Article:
Inspector Lucas Rocco has finally got used to the quiet way of life in Picardie, away from his work in Paris and the organised crime he used to combat. When a petty criminal is found murdered near his village, Rocco is surprised but believes the culprit will soon be caught. He’s soon taken off the case, much to his chagrin, in order to babysit a Gabonese minister. On top of all that he finds out someone has taken out a contract on his head. Now Rocco must protect the minister and track down the assassin, before the assassin finds Rocco…
This is the first book by Adrian Magson I have read and whilst Rocco and the Nightingale is the latest in a series it can easily be read without having read any of the other novels.
I loved the setting of the novel, both the location and the time period. It played like a black and white 60’s French movie in my head. I could image the countryside, the Citroens and mopeds driving through villages, the older village women, the cafes filled with men smoking and drink coffee and the young women with their sixties clothes and gamine hair cuts. Whilst there was violence in the story this seemed tempered by the time period. There was a more laid back atmosphere to the book, concentrated more on old fashioned detective work and less on forensics, though these were touched upon.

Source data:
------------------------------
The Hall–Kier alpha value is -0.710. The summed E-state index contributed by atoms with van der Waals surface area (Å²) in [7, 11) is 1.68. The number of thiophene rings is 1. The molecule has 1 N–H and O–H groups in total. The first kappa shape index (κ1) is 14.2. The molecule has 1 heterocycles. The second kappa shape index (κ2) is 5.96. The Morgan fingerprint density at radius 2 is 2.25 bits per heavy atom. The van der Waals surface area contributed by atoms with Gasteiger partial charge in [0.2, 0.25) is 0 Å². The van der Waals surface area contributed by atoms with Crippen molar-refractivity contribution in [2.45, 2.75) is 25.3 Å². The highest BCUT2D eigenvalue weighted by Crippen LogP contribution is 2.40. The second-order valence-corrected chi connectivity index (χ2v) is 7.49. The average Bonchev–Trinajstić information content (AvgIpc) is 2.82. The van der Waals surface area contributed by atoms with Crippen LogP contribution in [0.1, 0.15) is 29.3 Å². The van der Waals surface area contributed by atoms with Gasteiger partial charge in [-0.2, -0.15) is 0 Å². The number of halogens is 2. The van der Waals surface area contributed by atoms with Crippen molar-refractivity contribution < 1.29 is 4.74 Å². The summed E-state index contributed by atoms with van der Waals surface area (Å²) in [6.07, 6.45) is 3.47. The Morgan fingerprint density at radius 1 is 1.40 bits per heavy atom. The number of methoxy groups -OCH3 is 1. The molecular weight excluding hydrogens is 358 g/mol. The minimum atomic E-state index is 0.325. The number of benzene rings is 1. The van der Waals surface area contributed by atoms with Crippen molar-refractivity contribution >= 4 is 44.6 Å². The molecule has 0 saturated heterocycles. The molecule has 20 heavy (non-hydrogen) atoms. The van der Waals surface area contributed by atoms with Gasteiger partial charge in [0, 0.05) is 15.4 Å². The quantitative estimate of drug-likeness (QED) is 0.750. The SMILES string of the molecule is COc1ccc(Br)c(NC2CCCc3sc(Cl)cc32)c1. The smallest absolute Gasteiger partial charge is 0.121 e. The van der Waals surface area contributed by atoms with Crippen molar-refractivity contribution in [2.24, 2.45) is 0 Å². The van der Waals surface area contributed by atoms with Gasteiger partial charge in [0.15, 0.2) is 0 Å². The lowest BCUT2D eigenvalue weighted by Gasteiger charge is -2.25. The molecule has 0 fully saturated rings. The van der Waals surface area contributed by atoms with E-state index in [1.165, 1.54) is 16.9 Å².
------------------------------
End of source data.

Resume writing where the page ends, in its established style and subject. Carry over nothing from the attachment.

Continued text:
All the characters were well drawn. Rocco was a likeable character, interesting to read. It was clear he had some history, history that now shaped his present, but he came across as a fair minded and fair handed man, someone who may not be afraid to bend the rules but would do so only for the right reasons. The relationship between Rocco and his colleagues was a pleasure to read and I could see how they could possibly develop in the future.
The crime itself is slightly different in that we know who has committed the murder and we hear from the assassin throughout the story. It is very much a cat and mouse tale but at some point the cat, unknowingly becomes the mouse.
I thoroughly enjoyed reading Rocco and the Nightingale. Whilst I would like to read about a past Rocco, seen in Adrian Magson’s previous novels, I do hope that there will be the opportunity read more about present Rocco in the future.